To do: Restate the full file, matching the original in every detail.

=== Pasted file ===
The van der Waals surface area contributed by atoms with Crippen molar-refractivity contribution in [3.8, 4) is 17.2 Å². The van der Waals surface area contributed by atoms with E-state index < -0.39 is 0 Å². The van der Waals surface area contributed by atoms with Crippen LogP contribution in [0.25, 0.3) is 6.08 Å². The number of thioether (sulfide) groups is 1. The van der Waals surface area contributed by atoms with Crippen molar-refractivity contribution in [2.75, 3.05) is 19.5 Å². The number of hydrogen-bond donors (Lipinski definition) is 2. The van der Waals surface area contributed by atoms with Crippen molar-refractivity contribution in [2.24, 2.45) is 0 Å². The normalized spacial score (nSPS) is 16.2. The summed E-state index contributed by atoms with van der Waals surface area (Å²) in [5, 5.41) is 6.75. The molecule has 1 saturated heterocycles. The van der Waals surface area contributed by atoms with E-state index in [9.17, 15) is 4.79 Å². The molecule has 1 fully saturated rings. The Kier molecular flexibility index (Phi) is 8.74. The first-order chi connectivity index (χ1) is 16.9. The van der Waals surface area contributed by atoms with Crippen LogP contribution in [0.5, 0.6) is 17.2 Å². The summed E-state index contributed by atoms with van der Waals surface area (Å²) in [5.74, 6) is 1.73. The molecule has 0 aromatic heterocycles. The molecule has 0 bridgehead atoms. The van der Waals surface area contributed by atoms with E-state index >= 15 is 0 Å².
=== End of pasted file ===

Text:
The van der Waals surface area contributed by atoms with Crippen molar-refractivity contribution in [3.8, 4) is 17.2 Å². The van der Waals surface area contributed by atoms with E-state index < -0.39 is 0 Å². The van der Waals surface area contributed by atoms with Crippen LogP contribution in [0.25, 0.3) is 6.08 Å². The number of thioether (sulfide) groups is 1. The van der Waals surface area contributed by atoms with Crippen molar-refractivity contribution in [2.75, 3.05) is 19.5 Å². The number of hydrogen-bond donors (Lipinski definition) is 2. The van der Waals surface area contributed by atoms with Crippen molar-refractivity contribution in [2.24, 2.45) is 0 Å². The normalized spacial score (nSPS) is 16.2. The summed E-state index contributed by atoms with van der Waals surface area (Å²) in [5, 5.41) is 6.75. The molecule has 1 saturated heterocycles. The van der Waals surface area contributed by atoms with E-state index in [9.17, 15) is 4.79 Å². The molecule has 1 fully saturated rings. The Kier molecular flexibility index (Phi) is 8.74. The first-order chi connectivity index (χ1) is 16.9. The van der Waals surface area contributed by atoms with Crippen LogP contribution in [0.5, 0.6) is 17.2 Å². The summed E-state index contributed by atoms with van der Waals surface area (Å²) in [5.74, 6) is 1.73. The molecule has 0 aromatic heterocycles. The molecule has 0 bridgehead atoms. The van der Waals surface area contributed by atoms with E-state index >= 15 is 0 Å².